Though government leaders have predicted that the full reopening of the Virgin Islands’ borders is months away, legislation is in the works that would require inbound passengers to provide detailed information before their arrival.
A recently Gazetted bill — the Advance Passenger Information Act — outlines what information captains of both planes and boats would have to provide when entering the VI. Natural Resources, Labour and Immigration Minister Vincent Wheatley introduced the bill for a first reading during a March 27 House of Assembly session, and he pledged to explain its provisions at the second reading.
The second reading hasn’t come yet, however: The bill wasn’t on the agenda during an emergency meeting of the HOA earlier this month, though it was published in the Gazette on April 9.
The Caribbean Community recommended the bill to create a regional standard for what data captains must provide while navigating the territory, according to the bill’s “objects” section.
“Advance passenger information” is data about crew members, passengers and any other person arriving by air or sea.
The proposed law would enable such information to be shared with law enforcement; security agencies; and national, regional or international intelligence agencies.
Such information collected while screening people entering the territory, however, could only be kept on file for three years.
The bill explains what sort of data can be collected about individuals on board, including but not limited to complete travel itineraries, frequent flyer information, seat numbers, baggage information, ticket payment information and billing addresses, other travel documents, and “general remarks,” particularly for unaccompanied minors’ travel plans.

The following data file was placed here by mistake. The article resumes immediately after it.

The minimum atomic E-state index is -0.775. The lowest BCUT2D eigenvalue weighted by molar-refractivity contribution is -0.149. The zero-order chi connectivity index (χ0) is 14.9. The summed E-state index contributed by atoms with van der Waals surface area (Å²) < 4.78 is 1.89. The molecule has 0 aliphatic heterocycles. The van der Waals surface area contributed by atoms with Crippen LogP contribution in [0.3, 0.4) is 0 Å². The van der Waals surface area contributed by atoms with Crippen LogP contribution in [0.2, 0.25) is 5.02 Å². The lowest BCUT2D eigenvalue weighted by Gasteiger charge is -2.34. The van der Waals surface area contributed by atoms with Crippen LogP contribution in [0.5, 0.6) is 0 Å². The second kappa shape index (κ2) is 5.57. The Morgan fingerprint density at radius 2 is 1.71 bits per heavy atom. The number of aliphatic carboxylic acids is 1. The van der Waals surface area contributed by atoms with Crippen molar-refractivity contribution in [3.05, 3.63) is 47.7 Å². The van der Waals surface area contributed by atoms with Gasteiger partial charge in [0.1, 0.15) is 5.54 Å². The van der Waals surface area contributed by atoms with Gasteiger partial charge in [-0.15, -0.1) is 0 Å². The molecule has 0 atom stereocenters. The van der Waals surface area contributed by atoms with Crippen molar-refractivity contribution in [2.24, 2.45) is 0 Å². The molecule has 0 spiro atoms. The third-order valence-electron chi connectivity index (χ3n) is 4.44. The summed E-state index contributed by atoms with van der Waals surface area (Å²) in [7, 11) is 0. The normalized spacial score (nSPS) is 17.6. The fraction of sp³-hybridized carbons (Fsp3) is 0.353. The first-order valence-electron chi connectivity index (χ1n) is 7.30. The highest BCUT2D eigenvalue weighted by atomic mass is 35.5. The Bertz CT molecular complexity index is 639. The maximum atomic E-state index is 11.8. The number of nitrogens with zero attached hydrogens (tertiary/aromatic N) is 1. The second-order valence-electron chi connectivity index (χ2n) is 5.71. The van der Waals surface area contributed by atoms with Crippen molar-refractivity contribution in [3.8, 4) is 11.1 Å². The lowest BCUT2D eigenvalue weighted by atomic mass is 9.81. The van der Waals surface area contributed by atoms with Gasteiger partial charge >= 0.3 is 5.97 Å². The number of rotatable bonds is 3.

Commercial and private aircraft would have to provide requested data at least 40 minutes before departing from the last port of call; vessels coming from outside the region would have to do so at least 24 hours before arriving; and regional vessels would have until one hour before arriving.
Captains or masters who fail to provide the correct information would face penalties up to a $10,000 fine and a year’s imprisonment. However, they could only be punished for inaccurate information if it was provided on purpose or because of recklessness.
Vehicles conducting military, law enforcement or official government business may be exempt under the proposed law.
Passengers, crew members and captains also face a $5,000 fine and up to six months’ imprisonment for refusing to answer questions from authorities about the vehicle and people onboard.
These rules wouldn’t apply to vehicles stopping for emergencies, accidents, navigation needs or with previous authorisation to land. Crew members and passengers would be able to disembark with consent from authorities. Getting off a plane or boat wouldn’t count as an offence “where the disembarkment is necessary for reasons of health, safety or the preservation of life,” according to the bill.
Allowing passengers and crew to leave without permission would also be punishable with penalties up to a $10,000 fine and up to one year in prison.
Premier Andrew Fahie outlined plans for the eventual reopening of the territory’s borders during a speech on Friday.
“When the borders do open up, for an initial period, only persons deemed to belong to the territory and persons with resident status will be allowed entry, but with strict restrictions,” Mr. Fahie said.
As he said April 16, these border changes will come in the second phase of reopening the territory, which the premier anticipated would last three months. Mr. Fahie didn’t specify when the three months would begin, though he said “phase one” of the reopening will continue until June 1. The borders, he added, will remain closed until then.
“At that time, such entry will only be allowed at the Terrance B. Lettsome International Airport, subject to a pre-approval of passenger information seven days in advance of travel, among other measures,” he said.
Seaports will remain closed for an undefined amount of time.
The premier said Cabinet would consider the border reopening measures in more detail and make an announcement in the future.
It would be up to the NRLI minister to decide when the proposed act would take effect if it passes the House and receives assent from the governor.